Lars Gierveld is a born troublemaker in the best sense of the word. His entire career has been a continuous quest of poking the establishment wherever something seemed off. From angering citrus farmers in Florida to becoming psychic of the month thus exposing a network of frauds in the television program Rambam. It’s in his nature to question things. But what good is shouting at something without any idea on how to fix it? So, when Nestle asked him to research the state of their cocoa farmers, he didn’t return with just a report. He came back with a plan.
Lars, how does a reporter become an entrepreneur?
I never just wanted to be a reporter. That’s why during my studies, I made sure to fully grasp the business, journalistic and sociological aspects of the medium. It might seem far off, but that triangle has always been my foundation. After college I started a business in which we consulted on various matters like the flow of information in healthcare. Ways it could improve, be more accessible, stuff like that. That was more the business and entrepreneurial side. Then I decided I wanted to create, so I joined the television show RamBam. I did that for almost 60 episodes. We did some great stuff, but after a while it was time to move on. I missed the lasting impact. That’s the thing with television. You make it, it airs and it sticks or it doesn’t. Life goes on.
That’s when Nestle came in. How did that come about?
We had a very different plan coming in. We wanted to do a miniseries and wondered if they were interested, but then Nestle started talking about their cocoa plan. Immediately we pumped the brakes. My partner Jochem (Pinksteren) and I are from public television. A big company hiring reporters sounds like an attempt to greenwash, so naturally we were skeptic. They assured us to be genuine with their intentions, but we were still worried. Our reputation was at stake in terms of independency. Talks continued all the way to upper management and they assured us complete independence. That’s when we turned it around and made some conditions of our own. We turned to the Dutch association of journalists and they helped us formulate an ironclad contract which guaranteed our independence. It stated Nestle was not allowed to get involved in our content and we’re free to show and tell whatever we might find. In return we’d always present them with a chance for a counter argument. We did butt heads at first, PR obviously favours the positive while a reporter tends to show the negative, but in the end we figured it out.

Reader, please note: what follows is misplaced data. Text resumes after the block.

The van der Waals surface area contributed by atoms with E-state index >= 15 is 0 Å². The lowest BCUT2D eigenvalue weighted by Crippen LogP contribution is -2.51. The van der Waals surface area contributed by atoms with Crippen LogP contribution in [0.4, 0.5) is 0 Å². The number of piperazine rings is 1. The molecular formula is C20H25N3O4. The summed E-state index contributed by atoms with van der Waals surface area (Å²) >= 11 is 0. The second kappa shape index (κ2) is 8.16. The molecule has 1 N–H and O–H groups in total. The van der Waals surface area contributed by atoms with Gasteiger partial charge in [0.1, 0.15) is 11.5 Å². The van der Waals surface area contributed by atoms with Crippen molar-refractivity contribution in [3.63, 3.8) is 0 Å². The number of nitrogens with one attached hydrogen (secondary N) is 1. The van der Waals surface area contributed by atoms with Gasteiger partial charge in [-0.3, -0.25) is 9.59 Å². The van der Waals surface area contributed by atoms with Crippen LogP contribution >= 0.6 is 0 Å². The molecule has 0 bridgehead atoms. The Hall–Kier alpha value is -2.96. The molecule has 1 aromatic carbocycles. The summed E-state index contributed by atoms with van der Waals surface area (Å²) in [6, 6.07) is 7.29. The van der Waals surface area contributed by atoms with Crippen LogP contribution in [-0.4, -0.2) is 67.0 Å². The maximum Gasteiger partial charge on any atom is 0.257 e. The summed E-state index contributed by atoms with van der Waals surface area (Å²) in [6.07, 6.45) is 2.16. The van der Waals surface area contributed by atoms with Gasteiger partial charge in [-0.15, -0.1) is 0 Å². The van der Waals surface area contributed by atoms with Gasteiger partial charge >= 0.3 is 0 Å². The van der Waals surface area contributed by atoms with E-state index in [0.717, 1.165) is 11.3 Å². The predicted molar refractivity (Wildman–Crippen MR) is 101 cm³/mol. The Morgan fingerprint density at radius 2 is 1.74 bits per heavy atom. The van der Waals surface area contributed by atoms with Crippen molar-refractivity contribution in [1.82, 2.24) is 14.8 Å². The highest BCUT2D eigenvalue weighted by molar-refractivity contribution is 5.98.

Then you were off to Ghana. How did you start?
We started from scratch. Nestle helped us out a lot in the Netherlands. They have great expertise involving the markets and distribution for which I’m very grateful, but in Ghana we were on our own. Our press visas were on Nestle’s name and mentioning them opened doors, but we created our network ourselves. Through ETG/Beyond Beans (Cocoanect), we found a local network called Cocoa merchants. Through them we hired Ebenezer for this project. He led us to Ibrahim and his farmers.
And that’s where you discovered a strangely fruity drink.
If you look at their circumstances it all seems illogical. The minimum of a sustainable income in Africa is two euros a day, yet they only make one. Giving them one euro more isn’t going to hurt anyone in the chocolate chain. It doesn’t make sense. Then I saw all that juice just spilling away. Another illogical thing. That’s when we decided to find a way to sell this juice in Holland. We found a bottling factory, logistics, everything.
What was that like?
Strange because suddenly I wasn’t just a reporter, I was trying to start a business. I found myself negotiating about prices with farmers. I am thankful however, that we did this with the network we had built ourselves; Dutch Royal Tropical Institute (KIT), ETG/Beyond Beans, WUR, McKinsey, IPSOS, Innofest, Cocoamerchants, KNUST (University of Kumasi) etc. It gave us an independence and a network of which I know every single person. Luckily, I have Ebenezer to guide me through cultural differences, because it gets difficult. Like we had a batch coming in, and they assured me it was in good condition. But when it came in, it was unusable even though I had a report in my hand which stated it’s good. But that’s the way it goes in Ghana.
How far are we from ordering a bottle of Kumasi juice?
Corona slowed us down a bit concerning permits, but we’re aiming to be in stores by the end of the year. We’ve formalized the consortium with KIT, Solidaridad, ETG/Beyond Beans, and Cocoamerchants who committed to expand the project the next two years. RVO (Dutch government) is partly financing and helping us the next two years. Nestlé did commit to help our farmers, should they need equipment to make the juice. The documentary had great responses so there’s already a demand. Now all we need is the juice and facilities to scale up.
And is Lars Gierveld now a fulltime social entrepreneur or is this a one-time thing?
Well, I’ve committed myself to this project, which allowed me to kick and create. As a reporter we’ve got five shows coming out at the end of the year about child labour, deforestation and more. I might scale back on the other time-consuming projects now that I am committed to Kumasi Juice. But it’s not like I can only do one and have to give up the other. Who knows what follows, but for now I’m all about Kumasi.
The documentary ‘mede mogelijk gemaakt’ by Lars Gierveld can be seen on Videoland and on Kumasi-juice.nl. Make sure to follow his progress on chocoproef.nl, Facebook or Instagram and we’ll make sure to let you know when you can get your hands on a bottle of strangely fruity Kumasi juice.